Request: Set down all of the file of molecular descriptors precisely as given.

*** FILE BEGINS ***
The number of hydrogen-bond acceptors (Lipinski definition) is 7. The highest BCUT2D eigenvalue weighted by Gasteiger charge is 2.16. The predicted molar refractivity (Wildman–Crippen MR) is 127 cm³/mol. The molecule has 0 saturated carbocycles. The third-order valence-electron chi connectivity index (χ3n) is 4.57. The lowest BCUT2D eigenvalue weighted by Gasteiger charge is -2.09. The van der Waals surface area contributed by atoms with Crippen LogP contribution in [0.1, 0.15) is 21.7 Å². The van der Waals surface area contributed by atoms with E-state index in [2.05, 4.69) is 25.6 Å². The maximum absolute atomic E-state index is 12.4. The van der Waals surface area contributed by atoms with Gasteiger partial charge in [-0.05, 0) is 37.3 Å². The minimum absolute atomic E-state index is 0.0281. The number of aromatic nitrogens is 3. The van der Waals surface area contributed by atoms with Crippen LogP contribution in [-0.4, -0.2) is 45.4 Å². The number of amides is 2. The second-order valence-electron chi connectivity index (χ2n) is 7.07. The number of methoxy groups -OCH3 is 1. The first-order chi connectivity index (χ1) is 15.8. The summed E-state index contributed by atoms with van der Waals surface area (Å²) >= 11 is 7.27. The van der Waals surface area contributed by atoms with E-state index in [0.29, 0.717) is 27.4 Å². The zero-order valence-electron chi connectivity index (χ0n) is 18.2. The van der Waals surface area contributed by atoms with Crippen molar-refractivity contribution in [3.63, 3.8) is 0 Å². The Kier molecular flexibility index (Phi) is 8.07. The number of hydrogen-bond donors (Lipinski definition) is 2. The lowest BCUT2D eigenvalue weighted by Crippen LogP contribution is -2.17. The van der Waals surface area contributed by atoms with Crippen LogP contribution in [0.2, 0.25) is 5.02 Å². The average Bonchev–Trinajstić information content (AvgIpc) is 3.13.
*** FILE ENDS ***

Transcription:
The number of hydrogen-bond acceptors (Lipinski definition) is 7. The highest BCUT2D eigenvalue weighted by Gasteiger charge is 2.16. The predicted molar refractivity (Wildman–Crippen MR) is 127 cm³/mol. The molecule has 0 saturated carbocycles. The third-order valence-electron chi connectivity index (χ3n) is 4.57. The lowest BCUT2D eigenvalue weighted by Gasteiger charge is -2.09. The van der Waals surface area contributed by atoms with Crippen LogP contribution in [0.1, 0.15) is 21.7 Å². The van der Waals surface area contributed by atoms with E-state index in [2.05, 4.69) is 25.6 Å². The maximum absolute atomic E-state index is 12.4. The van der Waals surface area contributed by atoms with Gasteiger partial charge in [-0.05, 0) is 37.3 Å². The minimum absolute atomic E-state index is 0.0281. The number of aromatic nitrogens is 3. The van der Waals surface area contributed by atoms with Crippen LogP contribution in [-0.4, -0.2) is 45.4 Å². The number of amides is 2. The second-order valence-electron chi connectivity index (χ2n) is 7.07. The number of methoxy groups -OCH3 is 1. The first-order chi connectivity index (χ1) is 15.8. The summed E-state index contributed by atoms with van der Waals surface area (Å²) >= 11 is 7.27. The van der Waals surface area contributed by atoms with E-state index in [0.29, 0.717) is 27.4 Å². The zero-order valence-electron chi connectivity index (χ0n) is 18.2. The van der Waals surface area contributed by atoms with Crippen molar-refractivity contribution in [3.63, 3.8) is 0 Å². The Kier molecular flexibility index (Phi) is 8.07. The number of hydrogen-bond donors (Lipinski definition) is 2. The lowest BCUT2D eigenvalue weighted by Crippen LogP contribution is -2.17. The van der Waals surface area contributed by atoms with Crippen LogP contribution in [0.2, 0.25) is 5.02 Å². The average Bonchev–Trinajstić information content (AvgIpc) is 3.13.